Houston Hunger Rush!

Anyone else using Hunger Rush, what the hell we supposed to do! 50% of my business is ordered online any suggestions what are you all doing? :? PS sorry I was a little selfish, God bless you guys down there, we hope you get back up and running, just freaked out a bit, we’re all pullin for ya

Are you saying they are down due to the hurricane? I would switch to someone that uses a proper datacenter.

Wow! They are down. Unthinkable that they don’t have an alternate datacenter or any other disaster recovery plan in place.

Add that to your list of questions you ask when signing up for online order services. With todays technology, having a redundant server sitting somewhere across the country is both simple and cheap.

“Cheap” is relative…I saw someone complaining in another forum that it was “too expensive” to spend an extra $25.00 per month for a set-up that gave him 3 locations of re-dundant servers…Bet when his site goes down, he will have a different opinion of life…I can not imagine doing any hosting at a company that was not 100%…

Revention’s own website is down too.

Wonder what they will have to say about all of this…

Wait a minute. HungerRush is Revention’s product? If that is the case and HannahBananas is using Revention, then my understanding is he/she is stuck. I do not believe that Revention’s system allows for other online providers… at least it didn’t use to.

Yes, HungerRush is a Revention product.

Did you try calling their ‘24 hour’ tech support?

It would appear par for the course that Revention doesn’t have a back up server and contingency plan in place.

HannahBananas,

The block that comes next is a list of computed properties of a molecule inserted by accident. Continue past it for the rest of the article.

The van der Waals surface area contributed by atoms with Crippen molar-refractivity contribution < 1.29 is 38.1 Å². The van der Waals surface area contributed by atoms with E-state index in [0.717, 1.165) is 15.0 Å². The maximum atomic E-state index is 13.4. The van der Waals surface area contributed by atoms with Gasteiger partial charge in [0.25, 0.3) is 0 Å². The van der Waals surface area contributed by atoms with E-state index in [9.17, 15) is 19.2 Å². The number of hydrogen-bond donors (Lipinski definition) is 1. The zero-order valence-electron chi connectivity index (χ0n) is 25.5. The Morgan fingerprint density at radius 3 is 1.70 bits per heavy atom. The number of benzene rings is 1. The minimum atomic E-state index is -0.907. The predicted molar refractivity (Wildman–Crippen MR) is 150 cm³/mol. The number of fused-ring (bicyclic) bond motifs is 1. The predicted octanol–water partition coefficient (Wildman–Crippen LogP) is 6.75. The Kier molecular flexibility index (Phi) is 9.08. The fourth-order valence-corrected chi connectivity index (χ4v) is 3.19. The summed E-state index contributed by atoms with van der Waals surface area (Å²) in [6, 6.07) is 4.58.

What you posted to your homepage is great. I think that after people see that the will understand and call.

Still down.

I wonder why they haven’t taken their offsite backups and loaded them on a server somewhere else. Or even at worst case redirected HungerRush to a text page that says “We will be down …”.

maybe they have families to worry about…just a thought…there are more important things than business

Of course. However, this could mostly be accomplished with the “flip of a switch” if it had been planned and tested properly.

I don’t know the details, so I guess I can’t really comment further. I spent 16 years involved in the design and testing of disaster recovery procedures for some pretty large computer systems (mostly banks) - and I know all too well how important having these plans in place are. It just irks me that in this “internet” day and age that having this sort of stuff seems to not be important anymore. Just imagine if you couldn’t get your money out of an ATM for 2 weeks - would you still be saying “there are more important things than business”?

Oh, please. Disaster recovery plans mean dealing with emergencies BEFORE they happen. When the disaster strikes, you simply go to the failover solution.

And let’s be honest, a hurricane takes DAYS to arrive. Disaster recovery planning is more concerned about fires, power outages, and other events that happen suddenly. If you have DAYS, you could almost leisurely flip that switch. They should have had NO downtime with that much advance notice. Heck, even if they had NO plan, they could have transferred their data to another location and redirected the DNS servers to it.

I suspect the Hunger Rush servers are just sitting in their offices with no backup power.

And sad to say, once the flood waters recede and the power is restored, Revention’s business will be in ruins…

I assume you mean because of this problem with service… if so…

I disagree. Because customers have lowered their expectations of companies to the point where something like this will be written off as a “force of God” instead of what it really appears to be. And that is mainly because customers don’t know any better. People are willing to put up with something if they don’t realize that it should and could be different.